FCC on the Verge of 2-2 Split

With the US Senate shutting down for the holidays, the FCC appears to be on the edge of whittling down its team of Commissioners to an even split of two Democrats and two Republicans.

Senate Democrats had hoped to vote on the reconfirmation of Democratic Commissioner Jessica Rosenworcel before the end of the year. But despite the Senate Commerce Committee's unanimous approval of her nomination for a second term more than a year ago, Committee Chairman John Thune (R-S.D.) did not bring a vote on her continued tenure to the full Senate floor. Without that vote, Commissioner Rosenworcel will have to step down from her post by the end of 2016.

The fight over Rosenworcel's re-confirmation seemed to coalesce around the news that Federal Communications Commission (FCC) Chairman Tom Wheeler was unwilling to announce his own departure date despite the election of Republican Donald Trump to the White House. Typically, an FCC chairman will leave office when a new president is elected, but it's not required by law. Recently, Multichannel News reported that Wheeler would be willing to step down immediately if it would guarantee a vote for Rosenworcel, but that wasn't enough to force a vote before the Senate recess.

Technically, the Senate is still holding pro forma sessions this week, but, as the name implies, very little business is expected to take place during those sessions, and many senators have likely already left town for the holidays.

With Rosenworcel's departure, the FCC will drop down to four commissioners: Chairman Wheeler and Commissioner Mignon Clyburn on the left, and Commissioners Ajit Pai and Michael O'Rielly on the right. The ideological tie means neither side will be able to push through controversial orders. Several recent votes by the FCC have split along party lines, including rulings on media ownership and Internet privacy where the Democratic commissioners exercised their majority over Republican dissent. (See Trump Win Will Reshape FCC and The Set-Top's Not Dead, Set-Top Regulation Is.)

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Once President-elect Trump enters the White House, Chairman Wheeler will have to leave his position as head of the FCC, but his term as commissioner technically continues into November, 2018. Trump will get to nominate a new candidate for chairman and also a third Republican to the Commission, giving Republicans a 3-2 majority. If Wheeler stays on at the agency, he and Commissioner Clyburn will represent the Democratic minority. If he resigns, Trump will nominate another Democratic candidate to fill his position.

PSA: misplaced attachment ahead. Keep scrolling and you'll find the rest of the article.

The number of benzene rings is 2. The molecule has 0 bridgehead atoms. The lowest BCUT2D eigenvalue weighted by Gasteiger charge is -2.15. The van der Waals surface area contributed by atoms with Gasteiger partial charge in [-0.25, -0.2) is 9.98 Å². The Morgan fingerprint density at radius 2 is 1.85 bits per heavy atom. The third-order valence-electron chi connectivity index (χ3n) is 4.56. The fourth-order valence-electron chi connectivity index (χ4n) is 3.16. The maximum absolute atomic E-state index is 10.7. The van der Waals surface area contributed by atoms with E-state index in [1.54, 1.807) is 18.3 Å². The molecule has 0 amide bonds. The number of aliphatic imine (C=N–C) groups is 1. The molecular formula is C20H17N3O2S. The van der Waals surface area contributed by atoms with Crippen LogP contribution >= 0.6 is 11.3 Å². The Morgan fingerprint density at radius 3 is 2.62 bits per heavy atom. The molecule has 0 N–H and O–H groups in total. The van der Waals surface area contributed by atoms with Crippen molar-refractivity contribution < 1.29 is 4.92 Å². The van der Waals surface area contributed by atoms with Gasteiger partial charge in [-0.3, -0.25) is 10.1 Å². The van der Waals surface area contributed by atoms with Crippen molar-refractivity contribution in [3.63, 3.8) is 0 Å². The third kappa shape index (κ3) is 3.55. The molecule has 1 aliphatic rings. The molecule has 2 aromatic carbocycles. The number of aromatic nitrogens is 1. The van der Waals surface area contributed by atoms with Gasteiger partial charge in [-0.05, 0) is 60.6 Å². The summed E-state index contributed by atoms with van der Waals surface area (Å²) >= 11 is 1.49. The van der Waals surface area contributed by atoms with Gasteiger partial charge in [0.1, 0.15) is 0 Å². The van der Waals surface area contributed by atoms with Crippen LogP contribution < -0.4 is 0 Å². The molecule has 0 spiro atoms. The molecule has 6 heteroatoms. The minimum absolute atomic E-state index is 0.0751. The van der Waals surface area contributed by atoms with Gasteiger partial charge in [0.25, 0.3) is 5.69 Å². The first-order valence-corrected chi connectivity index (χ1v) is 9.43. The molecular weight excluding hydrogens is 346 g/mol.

It is widely assumed that the FCC under a President Trump will take a more hands-off approach to regulation and may even look to roll back the Open Internet Order (i.e. net neutrality) passed in February of 2015. (See Trump Team Appoints Net Neutrality Naysayers for FCC Transition.)

Current names reportedly being floated for FCC chairman include Commissioner Pai, lawyer and FCC transition advisor Jeff Eisenach, and, according to one report, possibly former AT&T and Comcast CTO David Fellows.

— Mari Silbey, Senior Editor, Cable/Video, Light Reading

kq4ym 12/28/2016 | 4:45:07 PM
Re: How serious is this? How much political posturing? I wonder what might happen if the positions became non-partisan and held by folks of technical and legal backgrounds so as to make decisions not on profits and political leanings but by what is good for the citizens and the building of infrastructures to benefit them?
KBode 12/13/2016 | 6:05:51 PM
Re: How serious is this? How much political posturing? I imagine Wheeler's a little pissed that he has to stick around and watch an endless series of 3-2 votes dismantle four years of work instead of enjoying his retirement. That 2-2 split won't last more than a few months, I imagine...
brooks7 12/13/2016 | 10:43:23 AM
Re: How serious is this? How much political posturing? How serious is this situation? How much of this is political posturing?

- It is not serious.  Stuff like this happens around the transition between administrations all the time.  Having lobbied these offices, they Commissioners are 100% politicians and do not care about constituents.  What they do care about is their next political gig.

Does anyone know how this will turn out?

Yes, there will be an FCC with a 3 - 2 Repubulican majority.  Decisions here are SLOW anyway.  Expect it all to be done by May - if not sooner.


msilbey 12/13/2016 | 10:10:17 AM
Re: How serious is this? How much political posturing? I'll find it very interesting to see how long Wheeler hangs on with Rosenworcel out of the picture. If he leaves, the Commission will be 2-1 or 3-1 Republicans to Democrats until a new Democratic Commissioner is confirmed. And how long will that take? I'm imagining some pretty serious confirmation fights in the near future. 
[email protected] 12/13/2016 | 6:27:02 AM
How serious is this? How much political posturing? How serious is this situation? How much of this is political posturing?

Does anyone know how this will turn out?

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